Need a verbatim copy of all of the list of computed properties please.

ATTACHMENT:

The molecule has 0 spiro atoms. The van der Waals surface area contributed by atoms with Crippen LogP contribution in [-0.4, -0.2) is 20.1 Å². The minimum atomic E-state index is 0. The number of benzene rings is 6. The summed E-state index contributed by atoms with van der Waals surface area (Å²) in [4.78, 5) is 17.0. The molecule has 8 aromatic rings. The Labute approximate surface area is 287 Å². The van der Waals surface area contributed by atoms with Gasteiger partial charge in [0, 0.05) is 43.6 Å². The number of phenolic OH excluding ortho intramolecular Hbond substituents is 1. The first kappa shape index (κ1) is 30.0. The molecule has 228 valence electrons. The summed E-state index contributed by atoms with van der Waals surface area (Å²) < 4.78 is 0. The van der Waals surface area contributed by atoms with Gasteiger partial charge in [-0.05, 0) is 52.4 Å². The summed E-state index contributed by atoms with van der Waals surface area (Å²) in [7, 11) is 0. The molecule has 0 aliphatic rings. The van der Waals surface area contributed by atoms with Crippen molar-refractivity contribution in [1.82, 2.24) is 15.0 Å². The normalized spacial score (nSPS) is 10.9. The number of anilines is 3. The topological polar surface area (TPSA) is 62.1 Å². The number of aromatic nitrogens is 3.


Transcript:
The molecule has 0 spiro atoms. The van der Waals surface area contributed by atoms with Crippen LogP contribution in [-0.4, -0.2) is 20.1 Å². The minimum atomic E-state index is 0. The number of benzene rings is 6. The summed E-state index contributed by atoms with van der Waals surface area (Å²) in [4.78, 5) is 17.0. The molecule has 8 aromatic rings. The Labute approximate surface area is 287 Å². The van der Waals surface area contributed by atoms with Gasteiger partial charge in [0, 0.05) is 43.6 Å². The number of phenolic OH excluding ortho intramolecular Hbond substituents is 1. The first kappa shape index (κ1) is 30.0. The molecule has 228 valence electrons. The summed E-state index contributed by atoms with van der Waals surface area (Å²) < 4.78 is 0. The van der Waals surface area contributed by atoms with Gasteiger partial charge in [-0.05, 0) is 52.4 Å². The summed E-state index contributed by atoms with van der Waals surface area (Å²) in [7, 11) is 0. The molecule has 0 aliphatic rings. The van der Waals surface area contributed by atoms with Crippen molar-refractivity contribution in [1.82, 2.24) is 15.0 Å². The normalized spacial score (nSPS) is 10.9. The number of anilines is 3. The topological polar surface area (TPSA) is 62.1 Å². The number of aromatic nitrogens is 3.